"All those are still our plans and dreams," he said. "But September 11th changes all of that." An already troubled economy is now in more trouble, he added. Perceptions of New York City as a place that people want to come may affect us. The decline of the stock market has shrunk our endowment. As the downtown area is being rebuilt, will TC still be able to think about its own plans to add to the physical plant.
He went on to say that we are fortunate to be in an academic setting where we can engage in research, and ask any question without political and social interference. "Our job is to guard against those who deny history, dismiss signs and who undermine democracy," he said. "We do this," Levine explained, "by applying the knowledge we have to the problems of our world."
When Vinz returned to the podium, she explained that what we carry from the history of the College can help shape the meaning of what we create as a result of what we all do here as a community.
She gave an example involving William Heard Kilpatrick at the end of World War I on the campus of Teachers College. Students were celebrating, some were singing patriotic songs, and Professor Kilpatrick was asked to address the crowd. He told them that while the war had begun as a conflict between nations, it had ended as "a war against war that would enthrone a new type of universal justice. We have to bring a new democracy and this depends on us as teachers."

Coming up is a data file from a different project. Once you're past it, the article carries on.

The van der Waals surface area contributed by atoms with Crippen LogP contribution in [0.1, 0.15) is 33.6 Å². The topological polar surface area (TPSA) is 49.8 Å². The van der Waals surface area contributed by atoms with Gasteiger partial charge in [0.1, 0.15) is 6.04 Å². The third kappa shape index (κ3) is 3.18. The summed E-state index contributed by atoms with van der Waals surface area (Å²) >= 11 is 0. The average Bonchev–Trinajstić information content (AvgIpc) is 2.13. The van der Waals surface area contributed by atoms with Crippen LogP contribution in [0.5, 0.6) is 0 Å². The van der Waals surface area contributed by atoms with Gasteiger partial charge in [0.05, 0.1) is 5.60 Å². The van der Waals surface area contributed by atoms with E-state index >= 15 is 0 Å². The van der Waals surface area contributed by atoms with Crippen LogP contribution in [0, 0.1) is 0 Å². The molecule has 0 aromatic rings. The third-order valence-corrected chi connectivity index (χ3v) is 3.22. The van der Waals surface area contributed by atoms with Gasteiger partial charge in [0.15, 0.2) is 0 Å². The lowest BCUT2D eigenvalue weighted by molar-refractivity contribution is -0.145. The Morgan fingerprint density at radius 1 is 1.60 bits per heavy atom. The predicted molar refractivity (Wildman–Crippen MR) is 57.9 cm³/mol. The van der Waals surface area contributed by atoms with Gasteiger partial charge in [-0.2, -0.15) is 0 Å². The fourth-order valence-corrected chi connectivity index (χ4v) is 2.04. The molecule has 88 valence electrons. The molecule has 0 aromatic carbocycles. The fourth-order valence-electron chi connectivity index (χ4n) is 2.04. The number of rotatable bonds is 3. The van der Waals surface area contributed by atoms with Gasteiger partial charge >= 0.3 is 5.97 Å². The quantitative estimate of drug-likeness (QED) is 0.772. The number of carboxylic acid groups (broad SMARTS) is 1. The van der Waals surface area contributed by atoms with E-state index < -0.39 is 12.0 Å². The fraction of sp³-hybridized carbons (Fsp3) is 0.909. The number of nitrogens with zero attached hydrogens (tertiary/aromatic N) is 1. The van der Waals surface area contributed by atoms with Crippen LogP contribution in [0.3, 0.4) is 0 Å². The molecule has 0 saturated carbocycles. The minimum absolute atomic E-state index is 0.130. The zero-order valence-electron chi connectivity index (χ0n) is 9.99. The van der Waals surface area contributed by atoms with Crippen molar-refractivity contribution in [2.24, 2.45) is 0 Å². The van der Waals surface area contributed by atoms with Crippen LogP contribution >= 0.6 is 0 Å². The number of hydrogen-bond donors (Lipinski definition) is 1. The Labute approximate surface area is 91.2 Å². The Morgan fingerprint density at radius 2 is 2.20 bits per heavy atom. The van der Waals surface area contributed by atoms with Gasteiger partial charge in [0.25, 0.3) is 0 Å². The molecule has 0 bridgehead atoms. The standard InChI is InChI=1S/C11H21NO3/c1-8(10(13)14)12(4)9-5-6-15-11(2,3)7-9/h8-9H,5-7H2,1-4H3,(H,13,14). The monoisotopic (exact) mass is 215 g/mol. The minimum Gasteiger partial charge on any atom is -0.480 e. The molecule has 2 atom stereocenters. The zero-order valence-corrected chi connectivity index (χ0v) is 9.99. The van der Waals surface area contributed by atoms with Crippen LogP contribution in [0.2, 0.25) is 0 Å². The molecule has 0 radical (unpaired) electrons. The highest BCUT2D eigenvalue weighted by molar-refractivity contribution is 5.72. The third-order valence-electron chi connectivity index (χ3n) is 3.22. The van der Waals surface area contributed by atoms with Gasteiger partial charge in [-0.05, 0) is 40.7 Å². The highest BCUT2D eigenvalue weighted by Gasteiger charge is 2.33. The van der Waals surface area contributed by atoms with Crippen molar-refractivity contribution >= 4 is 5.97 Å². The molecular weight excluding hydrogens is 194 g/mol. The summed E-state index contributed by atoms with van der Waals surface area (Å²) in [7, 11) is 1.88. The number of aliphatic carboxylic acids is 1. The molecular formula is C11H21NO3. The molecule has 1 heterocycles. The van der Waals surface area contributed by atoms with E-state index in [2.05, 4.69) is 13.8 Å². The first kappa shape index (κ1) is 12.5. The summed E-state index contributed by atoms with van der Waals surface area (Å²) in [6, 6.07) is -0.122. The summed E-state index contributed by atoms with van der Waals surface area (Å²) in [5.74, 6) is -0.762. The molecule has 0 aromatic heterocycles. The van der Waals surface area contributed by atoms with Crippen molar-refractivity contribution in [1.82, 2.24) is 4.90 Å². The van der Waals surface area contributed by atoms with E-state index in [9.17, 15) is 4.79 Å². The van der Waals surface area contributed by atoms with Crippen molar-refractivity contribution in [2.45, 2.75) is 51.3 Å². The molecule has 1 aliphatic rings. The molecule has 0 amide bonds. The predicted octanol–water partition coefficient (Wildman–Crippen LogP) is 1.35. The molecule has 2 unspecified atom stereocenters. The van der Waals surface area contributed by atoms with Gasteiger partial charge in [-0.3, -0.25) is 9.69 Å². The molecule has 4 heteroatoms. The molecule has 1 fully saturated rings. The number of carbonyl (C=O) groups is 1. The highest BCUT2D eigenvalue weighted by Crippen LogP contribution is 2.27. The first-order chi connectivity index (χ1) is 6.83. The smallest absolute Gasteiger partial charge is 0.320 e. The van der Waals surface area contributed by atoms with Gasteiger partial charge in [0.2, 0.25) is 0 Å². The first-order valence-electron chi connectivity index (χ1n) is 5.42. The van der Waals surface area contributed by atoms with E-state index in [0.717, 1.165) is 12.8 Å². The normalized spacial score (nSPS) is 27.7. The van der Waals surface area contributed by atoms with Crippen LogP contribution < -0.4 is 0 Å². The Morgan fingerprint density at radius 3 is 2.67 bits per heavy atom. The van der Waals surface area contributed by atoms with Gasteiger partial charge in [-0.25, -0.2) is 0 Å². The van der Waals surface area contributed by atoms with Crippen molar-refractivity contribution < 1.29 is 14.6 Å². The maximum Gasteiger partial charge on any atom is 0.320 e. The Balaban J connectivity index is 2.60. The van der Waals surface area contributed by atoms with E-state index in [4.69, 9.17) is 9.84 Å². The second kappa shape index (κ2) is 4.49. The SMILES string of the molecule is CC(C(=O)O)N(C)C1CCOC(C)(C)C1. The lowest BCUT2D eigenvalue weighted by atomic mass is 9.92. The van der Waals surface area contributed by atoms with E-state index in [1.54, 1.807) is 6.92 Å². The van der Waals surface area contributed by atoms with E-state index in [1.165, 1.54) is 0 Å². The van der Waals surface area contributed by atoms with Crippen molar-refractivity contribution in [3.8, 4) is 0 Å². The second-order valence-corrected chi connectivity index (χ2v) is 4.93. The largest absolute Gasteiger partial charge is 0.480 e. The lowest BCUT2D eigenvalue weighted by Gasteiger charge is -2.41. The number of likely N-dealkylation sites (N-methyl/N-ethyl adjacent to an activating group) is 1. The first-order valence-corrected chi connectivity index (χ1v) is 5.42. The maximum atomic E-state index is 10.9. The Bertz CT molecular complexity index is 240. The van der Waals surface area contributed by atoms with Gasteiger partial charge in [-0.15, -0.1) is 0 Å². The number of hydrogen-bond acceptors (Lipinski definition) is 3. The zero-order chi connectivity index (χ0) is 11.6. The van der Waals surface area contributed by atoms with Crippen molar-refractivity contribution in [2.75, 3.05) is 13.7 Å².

Vinz told those gathered in Milbank Chapel, "The winds whisper war again. The day of November 11, 1918, now haunts my visions of September 11, 2001. And Kilpatrick is still standing on the steps of the College, reminding us that universal justice and a new democracy will depend on us as educators in every venue where our work and passion touches schools, community programs, counseling centers and refugee camps-touching people and their touch on us."
The final item on the day's agenda was the presentation of outstanding teaching awards to faculty who received unusually high commendations in evaluations by their students in the 2000-2001 academic year.
OUTSTANDING TEACHING AWARD RECIPIENTS
Valerie Bang-Jensen, former lecturer in Curriculum and Teaching
Jeanne Bitterman, lecturer in Organization and Leadership
Madonna Constantine, Associate Professor in the Counseling and Clinical Psychology Department
Maria Grigos, instructor in Biobehavioral Studies
Maria Hartman of Health and Behavior Studies
Jay Heubert, Associate Professor of Education and Law
Brooke Jackson, instructor in English Education in Arts and Humanities
Pearl Kane, Associate Professor of Education and Director of the Klingenstein Center
Janet Miller, Professor of English Education
Barbara Principe, adjunct Assistant Professor in Psychology and Education
Renee Schillinger, instructor in English Education
Keith Sheppard, Assistant Professor of Science Education
Tom Sobol, the Christian A .Johnson Professor of Outstanding Educational Practice
Ruth Stern, instructor in English Education
Heather Subik, instructor in English Education
Graeme Sullivan, Associate Professor of Art Education
Fran Vavrus, Assistant Professor in the Department of International and Transcultural Studies
Leslie Williams, Professor of Education in Curriculum and Teaching
Christine Yeh, Assistant Professor of Psychology and Education in the Department of Counseling and Clinical Psychology